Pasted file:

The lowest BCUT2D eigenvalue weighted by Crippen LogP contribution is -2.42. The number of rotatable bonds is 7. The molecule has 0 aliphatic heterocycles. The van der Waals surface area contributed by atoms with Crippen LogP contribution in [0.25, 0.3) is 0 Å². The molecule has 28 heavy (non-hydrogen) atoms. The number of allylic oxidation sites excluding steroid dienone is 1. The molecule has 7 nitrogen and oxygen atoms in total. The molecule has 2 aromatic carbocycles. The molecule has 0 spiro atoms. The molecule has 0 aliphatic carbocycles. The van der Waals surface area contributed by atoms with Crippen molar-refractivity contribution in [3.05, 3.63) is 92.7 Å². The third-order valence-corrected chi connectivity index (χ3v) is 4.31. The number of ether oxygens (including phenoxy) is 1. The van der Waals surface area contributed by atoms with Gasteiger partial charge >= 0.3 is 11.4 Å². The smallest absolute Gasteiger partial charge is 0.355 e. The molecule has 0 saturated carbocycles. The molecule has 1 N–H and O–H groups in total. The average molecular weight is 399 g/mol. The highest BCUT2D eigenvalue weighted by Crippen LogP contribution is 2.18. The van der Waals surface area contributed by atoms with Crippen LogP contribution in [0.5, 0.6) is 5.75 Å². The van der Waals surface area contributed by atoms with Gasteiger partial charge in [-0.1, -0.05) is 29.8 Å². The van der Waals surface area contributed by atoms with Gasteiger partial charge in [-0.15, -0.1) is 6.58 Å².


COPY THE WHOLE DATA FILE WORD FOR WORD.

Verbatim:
The lowest BCUT2D eigenvalue weighted by Crippen LogP contribution is -2.42. The number of rotatable bonds is 7. The molecule has 0 aliphatic heterocycles. The van der Waals surface area contributed by atoms with Crippen LogP contribution in [0.25, 0.3) is 0 Å². The molecule has 28 heavy (non-hydrogen) atoms. The number of allylic oxidation sites excluding steroid dienone is 1. The molecule has 7 nitrogen and oxygen atoms in total. The molecule has 2 aromatic carbocycles. The molecule has 0 spiro atoms. The molecule has 0 aliphatic carbocycles. The van der Waals surface area contributed by atoms with Crippen molar-refractivity contribution in [3.05, 3.63) is 92.7 Å². The third-order valence-corrected chi connectivity index (χ3v) is 4.31. The number of ether oxygens (including phenoxy) is 1. The van der Waals surface area contributed by atoms with Gasteiger partial charge >= 0.3 is 11.4 Å². The smallest absolute Gasteiger partial charge is 0.355 e. The molecule has 0 saturated carbocycles. The molecule has 1 N–H and O–H groups in total. The average molecular weight is 399 g/mol. The highest BCUT2D eigenvalue weighted by Crippen LogP contribution is 2.18. The van der Waals surface area contributed by atoms with Crippen LogP contribution in [0.5, 0.6) is 5.75 Å². The van der Waals surface area contributed by atoms with Gasteiger partial charge in [-0.1, -0.05) is 29.8 Å². The van der Waals surface area contributed by atoms with Gasteiger partial charge in [-0.15, -0.1) is 6.58 Å².